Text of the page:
Toastmaster - #1 in toasting and warming equipment.  Pictured here with Selim Bassoul, COO of Middleby Cooking Systems Group

Class A manufacturers realized that product quality is highly dependent on process quality. As a result, Middleby adopted JIKODA – the principle of quality at the source: defective parts are not moved from one step in the process to the next. Employees shut the line down when they sense abnormal conditions. ”If there is a problem, the one part is reworked. We do not have to repair every other part in the buffer stock because we do not have the buffer stock,” says Elie Maalouf, Manager of Industrial Engineering.

A computerized system tracks all warranty claims and spits out daily reports to manufacturing supervisors and engineers for their respective product lines. ”My organization meets weekly with Engineering and Manufacturing to review and resolve customer problems. We do not focus on the problems but on the root cause,” says Don Purser, Director of Global Service. These reports include parts failure and comments from field technicians. The purchasing department shares warranty data with its supplier on a monthly basis for component improvement. ”We have partnered with suppliers who can live up to our stringent quality requirements and who are Class A manufacturers within their own industries,” adds Sam Sidani, V.P. of Materials Management.

As quality improved, Middleby used its warranty as a marketing weapon. It introduced a ”No Quibble” warranty with unconditional policy. It remains the first and only company in its industry with such a powerful stand. ”Since introducing our ”No Quibble” warranty, our market share sky-rocketed and pricing became a smaller factor in the buying decision,” says Mark Sieron, V.P. of Sales. Warranty as a percent of sales was reduced 35 percent in two years.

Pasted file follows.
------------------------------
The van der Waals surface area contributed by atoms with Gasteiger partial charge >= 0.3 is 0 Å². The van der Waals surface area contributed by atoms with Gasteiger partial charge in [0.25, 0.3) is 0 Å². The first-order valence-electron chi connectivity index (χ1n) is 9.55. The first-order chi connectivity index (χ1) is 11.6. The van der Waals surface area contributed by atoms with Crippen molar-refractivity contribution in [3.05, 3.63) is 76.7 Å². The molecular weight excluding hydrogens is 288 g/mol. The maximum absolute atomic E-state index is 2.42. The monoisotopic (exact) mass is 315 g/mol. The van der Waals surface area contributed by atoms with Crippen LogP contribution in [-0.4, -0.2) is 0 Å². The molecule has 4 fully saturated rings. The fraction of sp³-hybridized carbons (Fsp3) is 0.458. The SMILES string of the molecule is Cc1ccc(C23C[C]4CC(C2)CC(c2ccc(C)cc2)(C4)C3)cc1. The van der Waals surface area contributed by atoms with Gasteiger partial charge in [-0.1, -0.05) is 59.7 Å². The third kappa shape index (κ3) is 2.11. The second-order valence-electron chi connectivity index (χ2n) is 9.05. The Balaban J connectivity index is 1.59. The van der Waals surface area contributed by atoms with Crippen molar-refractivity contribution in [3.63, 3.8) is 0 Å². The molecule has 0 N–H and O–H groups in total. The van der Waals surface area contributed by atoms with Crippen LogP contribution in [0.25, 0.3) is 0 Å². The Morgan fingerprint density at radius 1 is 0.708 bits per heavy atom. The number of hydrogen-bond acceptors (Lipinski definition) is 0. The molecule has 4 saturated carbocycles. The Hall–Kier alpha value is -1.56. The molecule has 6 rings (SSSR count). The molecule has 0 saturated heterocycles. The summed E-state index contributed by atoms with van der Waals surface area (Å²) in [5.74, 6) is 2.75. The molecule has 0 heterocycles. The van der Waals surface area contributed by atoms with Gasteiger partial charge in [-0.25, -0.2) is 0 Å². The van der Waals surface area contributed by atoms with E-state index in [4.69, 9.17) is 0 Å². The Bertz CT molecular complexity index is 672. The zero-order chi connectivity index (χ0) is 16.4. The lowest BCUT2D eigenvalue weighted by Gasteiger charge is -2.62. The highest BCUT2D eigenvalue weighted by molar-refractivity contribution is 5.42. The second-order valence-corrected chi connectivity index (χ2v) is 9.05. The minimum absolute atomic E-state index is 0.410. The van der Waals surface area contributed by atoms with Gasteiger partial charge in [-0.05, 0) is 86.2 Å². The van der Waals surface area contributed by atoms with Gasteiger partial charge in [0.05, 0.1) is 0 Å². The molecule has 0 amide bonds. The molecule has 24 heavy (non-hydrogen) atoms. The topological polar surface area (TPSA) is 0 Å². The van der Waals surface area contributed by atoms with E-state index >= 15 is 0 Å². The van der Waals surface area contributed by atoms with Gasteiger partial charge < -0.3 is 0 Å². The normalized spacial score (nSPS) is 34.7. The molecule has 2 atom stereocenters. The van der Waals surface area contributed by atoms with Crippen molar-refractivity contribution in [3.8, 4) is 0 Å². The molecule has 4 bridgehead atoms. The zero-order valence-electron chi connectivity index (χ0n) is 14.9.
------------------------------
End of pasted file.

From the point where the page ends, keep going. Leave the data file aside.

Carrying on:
The SEZ3 and SEZ5 Southbend steamers, which have a unique patented technology. They have a boilerless design and no element deliming.
Employee Involvement

Class A companies reward and recognize the achievements of their employees. A profit sharing plan was put into place for all Middleby employees, including union workers. The bonus goals are kept simple and are based on attaining operating income levels. ”By surveying our employees, we found out that over 80 percent, especially our factory workers, are motivated by quicker pay incentives,” says Dave Baker, C.F.O.

The goals are posted throughout the company each month with daily updates. Therefore, the employees know where they stand each day and what they need to accomplish to earn the bonus. ”We credit our bonus structure for improving employee morale and our bottom line, for reducing employee turnover from as high as 40 percent to less than 10 percent, and our employee to supervisor ratio has risen from 25:1 to 90:1,” says Selim Bassoul, Chief Operating Officer.

Middleby asks employees to submit ideas for improving workplace performance – each idea is tracked for implementation and effectiveness measured in dollar savings. Any idea that contributes to improving quality or productivity is eligible for a $75 monetary award. To date, 1,728 suggestions have been submitted with 68 percent adopted, resulting in cost savings of $850,000.

While improving market share in the 1998-2000 period, Middleby boosted sales per employee by 35 percent, reduced scrap and rework by 50 percent, and reduced system cycle time by 35 percent. Middleby’s top management team emphasizes an ”operational excellence” strategy that seeks continuous improvement in 4 areas: customer focus, unbending commitment to quality, highly flexible factories, and speeding time to market. ”It is a very powerful strategy”, Selim Bassoul insists, ”and we put customer satisfaction at the top of the list.” Our work force is our ”greatest competitive weapon. They are the power that drives our company. World-class competitiveness requires the development of world-class human resources,” says Bassoul.

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Middleby, Inc., manufactures and markets premium cooking equipment for commercial kitchens, including the Middleby Marshall®, Southbend®, and Toastmaster® brands. Middleby was featured by MSNBC as Champion of Industry in 1999.